Where does UK aid to Syria actually go?
The UK's Department for International Development is spending over £1bn on aid for Syria. But where is it going and how much is reaching the Syrians it is supposed to help, asks Simon Cox.
How hard is it to find out exactly how DfID's £1bn for Syria is being spent?
If you head to DfID's development tracker site you can find the amounts being donated to charities and the UN agencies like the UN children's fund Unicef and the World Food Programme (WFP).
DfID has even provided a breakdown showing who the donations went to and in which countries the money was being spent.
But what about the detail of how much is actually spent on the projects themselves?
The Norwegian Refugee Council (NRC) is a good place to start. It has received £17m from DfID for projects in Jordan and Lebanon. The money is used to refurbish houses owned by Jordanians that are used to provide rent-free accommodation for refugees for up to two years.
So far NRC has upgraded 1,300 houses, providing homes for 4,500 Syrian families - like that of Abdul Rahman. He fled Syria with his wife and three children in 2012 as he says he feared for his life.
For the past three years he has relied on handouts as Syrian refugees are not allowed to work. He says his new home is a massive step forward: "Giving Syrian refugees a new house with no rent, we really feel dignity and stability."
DfID sets strict limits on what percentage of the project's budget can go towards overheads. In NRC's case it's 8.6% and the money is spent at NRC's HQ and in Jordan. "These are costs like the rent on our office space, [and] vehicles that are not directly associated with the project but that the office needs to be able to continue to function," says Catherine Osborne, NRC's protection adviser in Jordan.
Over a dozen organisations like the Norwegian Refugee Council, Oxfam and Save the Children are receiving over £230m from the British government for work in Syria and neighbouring countries. But these charities only account for a fifth of DfID's Syria budget.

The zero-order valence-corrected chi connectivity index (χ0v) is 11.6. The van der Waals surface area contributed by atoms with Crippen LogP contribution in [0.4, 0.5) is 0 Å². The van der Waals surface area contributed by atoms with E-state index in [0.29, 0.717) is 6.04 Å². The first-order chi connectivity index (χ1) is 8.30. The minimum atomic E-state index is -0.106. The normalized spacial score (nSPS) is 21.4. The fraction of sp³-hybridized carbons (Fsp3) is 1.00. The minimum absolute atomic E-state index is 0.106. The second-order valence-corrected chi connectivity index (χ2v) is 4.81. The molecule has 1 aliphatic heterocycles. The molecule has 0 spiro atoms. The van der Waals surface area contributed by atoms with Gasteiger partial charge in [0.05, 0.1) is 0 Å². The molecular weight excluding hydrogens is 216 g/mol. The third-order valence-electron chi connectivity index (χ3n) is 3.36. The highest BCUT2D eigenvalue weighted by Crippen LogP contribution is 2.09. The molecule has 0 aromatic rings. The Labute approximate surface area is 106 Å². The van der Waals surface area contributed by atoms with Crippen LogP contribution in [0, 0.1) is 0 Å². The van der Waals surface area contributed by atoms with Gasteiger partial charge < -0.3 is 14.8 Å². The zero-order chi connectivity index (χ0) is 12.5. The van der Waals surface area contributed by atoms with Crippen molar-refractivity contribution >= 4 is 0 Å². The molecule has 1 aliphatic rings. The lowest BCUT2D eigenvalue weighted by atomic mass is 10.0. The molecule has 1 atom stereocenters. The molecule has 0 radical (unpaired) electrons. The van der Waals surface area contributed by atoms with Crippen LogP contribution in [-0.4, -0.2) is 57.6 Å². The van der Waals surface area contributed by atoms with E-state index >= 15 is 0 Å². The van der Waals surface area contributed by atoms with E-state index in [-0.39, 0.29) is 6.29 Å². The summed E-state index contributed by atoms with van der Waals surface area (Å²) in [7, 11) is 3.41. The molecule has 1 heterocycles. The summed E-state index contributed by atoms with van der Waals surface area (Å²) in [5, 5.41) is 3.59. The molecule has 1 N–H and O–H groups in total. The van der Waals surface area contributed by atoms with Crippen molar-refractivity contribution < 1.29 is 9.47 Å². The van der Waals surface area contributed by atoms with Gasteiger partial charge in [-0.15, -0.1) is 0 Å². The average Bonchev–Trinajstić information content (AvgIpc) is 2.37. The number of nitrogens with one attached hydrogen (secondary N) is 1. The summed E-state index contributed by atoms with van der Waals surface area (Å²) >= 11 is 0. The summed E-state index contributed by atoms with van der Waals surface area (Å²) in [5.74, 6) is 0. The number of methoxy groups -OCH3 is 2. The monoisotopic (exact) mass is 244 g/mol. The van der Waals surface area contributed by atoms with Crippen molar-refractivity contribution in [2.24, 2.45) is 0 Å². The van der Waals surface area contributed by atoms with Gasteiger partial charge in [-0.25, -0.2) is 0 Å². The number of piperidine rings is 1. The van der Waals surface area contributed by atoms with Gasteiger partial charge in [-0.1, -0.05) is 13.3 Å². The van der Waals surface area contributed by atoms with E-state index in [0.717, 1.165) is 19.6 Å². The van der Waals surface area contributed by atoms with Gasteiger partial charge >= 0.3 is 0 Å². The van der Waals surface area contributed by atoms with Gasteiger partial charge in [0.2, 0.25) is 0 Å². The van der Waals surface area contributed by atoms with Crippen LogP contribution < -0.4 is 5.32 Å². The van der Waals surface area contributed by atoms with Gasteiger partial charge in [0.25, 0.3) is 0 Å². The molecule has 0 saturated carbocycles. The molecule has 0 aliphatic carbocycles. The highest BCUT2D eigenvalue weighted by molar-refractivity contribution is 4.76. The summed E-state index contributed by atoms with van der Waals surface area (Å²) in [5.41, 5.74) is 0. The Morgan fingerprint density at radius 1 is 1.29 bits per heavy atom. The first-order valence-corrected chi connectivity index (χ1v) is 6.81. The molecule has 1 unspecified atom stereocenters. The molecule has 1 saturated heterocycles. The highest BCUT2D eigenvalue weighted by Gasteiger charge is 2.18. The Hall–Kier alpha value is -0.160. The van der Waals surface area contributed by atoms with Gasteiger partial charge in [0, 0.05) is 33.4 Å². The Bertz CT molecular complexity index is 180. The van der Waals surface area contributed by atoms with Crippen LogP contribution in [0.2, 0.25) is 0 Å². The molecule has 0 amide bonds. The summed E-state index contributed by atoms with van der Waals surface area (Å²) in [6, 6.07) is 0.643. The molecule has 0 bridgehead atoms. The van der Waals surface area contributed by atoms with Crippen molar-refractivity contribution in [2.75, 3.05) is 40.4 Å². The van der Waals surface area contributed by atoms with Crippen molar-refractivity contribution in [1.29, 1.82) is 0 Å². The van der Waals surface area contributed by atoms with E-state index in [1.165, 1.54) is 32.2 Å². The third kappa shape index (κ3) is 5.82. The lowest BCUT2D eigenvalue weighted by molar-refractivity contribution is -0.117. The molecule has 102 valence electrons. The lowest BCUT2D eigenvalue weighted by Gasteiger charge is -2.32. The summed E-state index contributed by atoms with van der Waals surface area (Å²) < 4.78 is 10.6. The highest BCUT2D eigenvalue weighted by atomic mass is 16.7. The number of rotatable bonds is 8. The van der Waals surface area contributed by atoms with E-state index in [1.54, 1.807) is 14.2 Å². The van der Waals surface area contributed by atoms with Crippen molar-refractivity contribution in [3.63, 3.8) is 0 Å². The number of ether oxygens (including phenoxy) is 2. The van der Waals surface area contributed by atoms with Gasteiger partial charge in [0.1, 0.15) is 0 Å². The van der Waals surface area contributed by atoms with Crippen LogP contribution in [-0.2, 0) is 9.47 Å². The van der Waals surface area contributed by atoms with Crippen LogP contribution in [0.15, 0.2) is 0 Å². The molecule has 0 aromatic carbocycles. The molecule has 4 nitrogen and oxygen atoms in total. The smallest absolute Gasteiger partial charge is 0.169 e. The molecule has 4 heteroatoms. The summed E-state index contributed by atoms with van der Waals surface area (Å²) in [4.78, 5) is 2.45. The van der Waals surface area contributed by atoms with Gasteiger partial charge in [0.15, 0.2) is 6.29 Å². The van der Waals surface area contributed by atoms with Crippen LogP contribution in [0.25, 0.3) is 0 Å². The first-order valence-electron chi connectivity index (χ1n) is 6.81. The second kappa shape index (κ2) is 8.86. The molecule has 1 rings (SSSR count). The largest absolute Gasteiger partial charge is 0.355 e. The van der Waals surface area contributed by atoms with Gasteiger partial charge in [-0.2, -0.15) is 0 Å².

The majority, almost £600m, goes to the big UN agencies. The World Food Programme (WFP) gets the most - £227m which is used for food inside Syria and vouchers in Jordan and Lebanon which refugees use to buy food.
The WFP, like all UN agencies, contribute information to the aid transparency website d:portal.
For Syria the only detailed WFP budget easily findable on the whole of the site is a $24m breakdown for food vouchers for three months in 2012.
This shows that 7% or $1.5m went on a management fee for officials at WFP headquarters in Rome. This is apparently typical for all UN budgets.
A further 21% - or $2.3m - went on staff costs, with over half of that for international staff and consultants. So almost a third of the budget went on staff and administration.
Abeer Etefa, WFP's senior spokeswoman for the Middle East, says this level of overheads is not common, "We run a very lean operation when it comes to Syria and all the other emergencies that we do. Over 90% of the donor funding is going directly into the refugee vouchers."
Claudia Williamson, an economist at Missisippi State University, has conducted several studies looking at overheads and efficiency in the aid sector. She found the UN agencies were by far the least transparent.
How much aid reaches projects?
We found that aid projects can sometimes receive only around half the money paid out by the government.
Where does the rest of the money go?
7% initially goes to United Nations HQ
15% of the remaining fund pays for UN agency costs (staff, vehicles, offices)
Up to 25% of what's left then covers direct costs of the charity or other group involved (staff, vehicles, security)
5% is then also used as a contractor fee if a contractor is paid to do the work
"If we just had the budget information for each agency we would have been happy. For most bilateral agencies, so country to country aid, you can get that information, it's the multilateral especially the UN agencies that typically do not report, do not post online or were not responding to us with that information."